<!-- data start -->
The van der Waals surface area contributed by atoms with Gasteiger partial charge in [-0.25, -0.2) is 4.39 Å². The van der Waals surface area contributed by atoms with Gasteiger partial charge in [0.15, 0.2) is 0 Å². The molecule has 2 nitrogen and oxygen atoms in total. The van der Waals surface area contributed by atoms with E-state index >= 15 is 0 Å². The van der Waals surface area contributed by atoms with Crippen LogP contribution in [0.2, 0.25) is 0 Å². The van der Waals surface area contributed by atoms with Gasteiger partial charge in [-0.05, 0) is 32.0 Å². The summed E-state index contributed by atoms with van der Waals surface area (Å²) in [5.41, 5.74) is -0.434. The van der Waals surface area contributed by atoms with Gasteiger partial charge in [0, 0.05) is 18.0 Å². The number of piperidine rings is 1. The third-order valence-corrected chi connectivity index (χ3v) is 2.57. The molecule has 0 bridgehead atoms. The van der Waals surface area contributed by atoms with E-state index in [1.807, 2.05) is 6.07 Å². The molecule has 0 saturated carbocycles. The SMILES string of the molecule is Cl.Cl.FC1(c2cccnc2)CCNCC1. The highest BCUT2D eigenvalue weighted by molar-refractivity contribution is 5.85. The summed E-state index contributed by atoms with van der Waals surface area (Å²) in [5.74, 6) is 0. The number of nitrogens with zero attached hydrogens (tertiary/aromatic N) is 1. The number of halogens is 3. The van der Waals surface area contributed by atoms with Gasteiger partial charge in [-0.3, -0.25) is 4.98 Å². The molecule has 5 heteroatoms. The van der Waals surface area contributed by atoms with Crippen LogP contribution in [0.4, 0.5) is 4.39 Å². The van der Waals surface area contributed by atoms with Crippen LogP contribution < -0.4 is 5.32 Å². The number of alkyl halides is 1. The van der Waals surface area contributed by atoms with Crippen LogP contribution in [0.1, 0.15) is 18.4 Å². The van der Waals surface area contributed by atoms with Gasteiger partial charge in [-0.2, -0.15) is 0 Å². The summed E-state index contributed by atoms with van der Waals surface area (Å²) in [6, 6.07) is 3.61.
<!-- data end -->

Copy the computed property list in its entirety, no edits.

The van der Waals surface area contributed by atoms with Gasteiger partial charge in [-0.25, -0.2) is 4.39 Å². The van der Waals surface area contributed by atoms with Gasteiger partial charge in [0.15, 0.2) is 0 Å². The molecule has 2 nitrogen and oxygen atoms in total. The van der Waals surface area contributed by atoms with E-state index >= 15 is 0 Å². The van der Waals surface area contributed by atoms with Crippen LogP contribution in [0.2, 0.25) is 0 Å². The van der Waals surface area contributed by atoms with Gasteiger partial charge in [-0.05, 0) is 32.0 Å². The summed E-state index contributed by atoms with van der Waals surface area (Å²) in [5.41, 5.74) is -0.434. The van der Waals surface area contributed by atoms with Gasteiger partial charge in [0, 0.05) is 18.0 Å². The number of piperidine rings is 1. The third-order valence-corrected chi connectivity index (χ3v) is 2.57. The molecule has 0 bridgehead atoms. The van der Waals surface area contributed by atoms with E-state index in [1.807, 2.05) is 6.07 Å². The molecule has 0 saturated carbocycles. The SMILES string of the molecule is Cl.Cl.FC1(c2cccnc2)CCNCC1. The highest BCUT2D eigenvalue weighted by molar-refractivity contribution is 5.85. The summed E-state index contributed by atoms with van der Waals surface area (Å²) in [5.74, 6) is 0. The number of nitrogens with zero attached hydrogens (tertiary/aromatic N) is 1. The number of halogens is 3. The van der Waals surface area contributed by atoms with Gasteiger partial charge in [-0.3, -0.25) is 4.98 Å². The molecule has 5 heteroatoms. The van der Waals surface area contributed by atoms with Crippen LogP contribution in [0.4, 0.5) is 4.39 Å². The van der Waals surface area contributed by atoms with Crippen LogP contribution < -0.4 is 5.32 Å². The number of alkyl halides is 1. The van der Waals surface area contributed by atoms with Crippen LogP contribution in [0.1, 0.15) is 18.4 Å². The van der Waals surface area contributed by atoms with Gasteiger partial charge in [-0.2, -0.15) is 0 Å². The summed E-state index contributed by atoms with van der Waals surface area (Å²) in [6, 6.07) is 3.61.